The Maysles Brothers are some of the most influential documentarians to ever step behind the camera. So it’s no wonder that their iconic 1975 documentary (which inspired a Broadway musical and a HBO film), is one of the films that Bill Hader, Fred Armisen and Seth Meyers chose to pay tribute to on their new IFC series Documentary Now!.
The Maysles’ approach to their subjects was unconventional when they began making films in the 1960s, choosing to let the action play out naturally as opposed to coming into a project with a preset narrative in mind. Nowhere is this more apparent than in Grey Gardens, where the brothers put a camera into the lives of the two Edith Beales, a pair of reclusive women related to former First Lady Jacqueline Kennedy Onassis who lived together in a decaying manse in East Hampton. Surrounded by scions of wealth and power, the Beales spiraled into a bizarre insular existence that’s fascinating to observe. Even if you’ve watched the flick as many times as we have, there’s still plenty to discover in Grey Gardens. Here are five fascinating facts that may be new to you.
1. The Beales were not the original subject of the movie.
Albert and David Maysles didn’t set out to document Grey Gardens. The duo were actually in the pre-production stages of a movie about Jackie O and her sister Lee Radziwill and their childhood growing up in the Bouvier family. Radziwill gave the Maysles access to her whole family, but after they shot for two weeks, they realized that the Beales alone would be more than enough for a feature. Needless to say, Lee wasn’t too happy about this decision. Because she’d footed the bill for the project, the film was hers. About an hour-and-a-half of footage of the Beales had been shot, which she confiscated and has never seen the light of day. A year later, the Maysles went back to Grey Gardens and pitched a new film to Big Edie and Little Edie, and the rest is film history.
2. Little Edie had a nightclub cabaret show after the movie.
When Big Edie passed on in 1977, Little Edie’s inheritance was quickly gobbled up by taxes and fees. Although she still received help from her wealthy family, it wasn’t making ends meet. So she finally had the chance at age 60 to fulfill a lifelong dream and sing for her supper, being booked into a residency at Greenwich Village club Reno Sweeney. For eight nights, Edie danced and sang a variety of tunes (she of course did “Tea for Two” for the Grey Gardens fans), including two originals she had written. The performances were given an additional air of oddness due to Edie’s eyepatch (she had cataract surgery just two weeks before her run started and was medically required to wear it) and the costume she claimed to have made from her late mother’s wardrobe. After the shows, Little Edie went back to Grey Gardens and lived there for another two years before finally selling the famed property.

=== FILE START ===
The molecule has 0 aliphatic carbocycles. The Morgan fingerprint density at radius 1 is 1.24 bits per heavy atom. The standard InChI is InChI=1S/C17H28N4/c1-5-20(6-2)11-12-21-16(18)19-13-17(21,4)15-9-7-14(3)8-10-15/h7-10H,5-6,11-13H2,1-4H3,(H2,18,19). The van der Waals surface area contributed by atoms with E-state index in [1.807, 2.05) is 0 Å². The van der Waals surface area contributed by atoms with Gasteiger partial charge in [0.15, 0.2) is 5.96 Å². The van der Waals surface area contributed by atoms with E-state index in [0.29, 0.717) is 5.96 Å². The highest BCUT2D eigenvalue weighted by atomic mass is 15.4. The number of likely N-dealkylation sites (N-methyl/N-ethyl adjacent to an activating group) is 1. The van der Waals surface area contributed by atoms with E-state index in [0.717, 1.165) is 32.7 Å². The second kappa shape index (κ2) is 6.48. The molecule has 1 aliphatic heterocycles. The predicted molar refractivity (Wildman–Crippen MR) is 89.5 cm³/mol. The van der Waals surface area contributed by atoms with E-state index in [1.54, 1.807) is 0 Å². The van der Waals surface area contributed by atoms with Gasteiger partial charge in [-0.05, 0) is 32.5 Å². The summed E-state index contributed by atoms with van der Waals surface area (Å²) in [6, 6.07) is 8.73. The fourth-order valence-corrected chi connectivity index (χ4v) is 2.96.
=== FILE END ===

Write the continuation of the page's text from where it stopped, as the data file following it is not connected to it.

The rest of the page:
3. A man died in the kitchen.
Both Beales talk extensively about ghosts during Grey Gardens, claiming that several unsettled spirits haunt the creaky old house. Big Edie’s tales of a sea captain are probably nonsense, but at least one person did pass on to the other side in the house during the Beales’ life there. Tom “Tex” Logan was one of many East Hampton locals hired by the Edies to take care of things around the house, working at Grey Gardens from 1955 to 1964. The Beales met him in Montauk where he was playing steel guitar at the Sea Spray Inn and drew him into their vortex of madness. Many people report that Logan had a thing for Big Edie and took the position to try and get closer to her. Logan wasn’t the most reliable handyman, and would go on drinking binges and hitchhike out of town, showing up weeks or months later as the house fell into disrepair. The final time he vanished, he came back with a brutal case of pneumonia that ended his life in the kitchen of Grey Gardens.
4. The filmmakers had to wear flea collars.
As seen in the film, Grey Gardens fell into disrepair over time. Big Edie refused to sell the mansion, which was subject to a number of health inspections and much media coverage. Besides the many stray cats that lived with the Beales, the property was overrun by raccoons, possums and fleas. (Little Edie even comments on the flea problem in the film.) Sally Quinn, who purchased the property in 1979 with her husband Ben Bradlee of the Washington Post, said, “you had to have flea collars on” to even enter the house. This proved true for the filmmakers and crew as well, who had to wear flea collars around their ankles while filming to avoid scratching themselves constantly during takes.
5. You can stay in Grey Gardens.
Ben Bradlee and Sally Quinn put a great deal of work into Grey Gardens after purchasing it from Little Edie in 1979. When they first visited, Little Edie pitched the property by saying “All it needs is a little paint!” Obviously, the repairs turned out to be much more involved. Bradlee discovered dozens of dead cats on the premises, and many of the interior walls were rotten to the point of no return. The floor was completely ripped out and replaced and the kitchen was gutted and combined with another room. Amazingly, much of the original furniture in the attic was salvageable and restored. The Bradlees typically spent August of every year at Grey Gardens, as is Hamptons tradition, but after Ben died, Sally put the property up as a summer rental. If you’ve got a spare $250,000, you could spend a summer living like the Beales. Well, maybe without all the stray cats.